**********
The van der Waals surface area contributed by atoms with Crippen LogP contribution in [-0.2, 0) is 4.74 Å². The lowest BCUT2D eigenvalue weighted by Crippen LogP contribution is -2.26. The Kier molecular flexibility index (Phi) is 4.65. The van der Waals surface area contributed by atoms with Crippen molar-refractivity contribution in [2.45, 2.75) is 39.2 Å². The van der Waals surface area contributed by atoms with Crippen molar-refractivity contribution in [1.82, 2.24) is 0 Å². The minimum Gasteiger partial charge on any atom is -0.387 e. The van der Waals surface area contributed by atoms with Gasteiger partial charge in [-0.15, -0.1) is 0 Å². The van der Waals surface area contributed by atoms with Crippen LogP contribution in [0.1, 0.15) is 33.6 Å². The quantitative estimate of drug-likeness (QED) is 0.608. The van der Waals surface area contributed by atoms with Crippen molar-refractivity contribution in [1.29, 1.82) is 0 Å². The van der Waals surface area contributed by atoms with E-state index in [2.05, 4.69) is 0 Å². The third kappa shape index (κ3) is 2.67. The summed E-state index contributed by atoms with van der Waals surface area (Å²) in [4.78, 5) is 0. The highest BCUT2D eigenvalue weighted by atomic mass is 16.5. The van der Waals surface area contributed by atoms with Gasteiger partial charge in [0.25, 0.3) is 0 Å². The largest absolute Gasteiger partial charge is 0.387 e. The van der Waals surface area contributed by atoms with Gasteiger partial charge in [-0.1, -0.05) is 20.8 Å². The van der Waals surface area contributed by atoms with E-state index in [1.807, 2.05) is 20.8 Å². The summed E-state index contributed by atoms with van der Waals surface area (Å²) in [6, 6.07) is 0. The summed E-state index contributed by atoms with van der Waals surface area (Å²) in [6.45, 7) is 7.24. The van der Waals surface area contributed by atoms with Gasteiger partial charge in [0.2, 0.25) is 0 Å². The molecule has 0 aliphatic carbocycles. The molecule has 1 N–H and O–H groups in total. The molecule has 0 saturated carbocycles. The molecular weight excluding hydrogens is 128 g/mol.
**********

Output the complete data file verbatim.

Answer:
The van der Waals surface area contributed by atoms with Crippen LogP contribution in [-0.2, 0) is 4.74 Å². The lowest BCUT2D eigenvalue weighted by Crippen LogP contribution is -2.26. The Kier molecular flexibility index (Phi) is 4.65. The van der Waals surface area contributed by atoms with Crippen molar-refractivity contribution in [2.45, 2.75) is 39.2 Å². The van der Waals surface area contributed by atoms with Crippen molar-refractivity contribution in [1.82, 2.24) is 0 Å². The minimum Gasteiger partial charge on any atom is -0.387 e. The van der Waals surface area contributed by atoms with Gasteiger partial charge in [-0.15, -0.1) is 0 Å². The van der Waals surface area contributed by atoms with Crippen LogP contribution in [0.1, 0.15) is 33.6 Å². The quantitative estimate of drug-likeness (QED) is 0.608. The van der Waals surface area contributed by atoms with Crippen molar-refractivity contribution in [1.29, 1.82) is 0 Å². The van der Waals surface area contributed by atoms with E-state index in [2.05, 4.69) is 0 Å². The third kappa shape index (κ3) is 2.67. The summed E-state index contributed by atoms with van der Waals surface area (Å²) in [4.78, 5) is 0. The highest BCUT2D eigenvalue weighted by atomic mass is 16.5. The van der Waals surface area contributed by atoms with Gasteiger partial charge in [0.25, 0.3) is 0 Å². The largest absolute Gasteiger partial charge is 0.387 e. The van der Waals surface area contributed by atoms with Gasteiger partial charge in [-0.1, -0.05) is 20.8 Å². The van der Waals surface area contributed by atoms with E-state index in [1.807, 2.05) is 20.8 Å². The summed E-state index contributed by atoms with van der Waals surface area (Å²) in [6, 6.07) is 0. The summed E-state index contributed by atoms with van der Waals surface area (Å²) in [6.45, 7) is 7.24. The van der Waals surface area contributed by atoms with Gasteiger partial charge in [0.2, 0.25) is 0 Å². The molecule has 0 aliphatic carbocycles. The molecule has 1 N–H and O–H groups in total. The molecule has 0 saturated carbocycles. The molecular weight excluding hydrogens is 128 g/mol.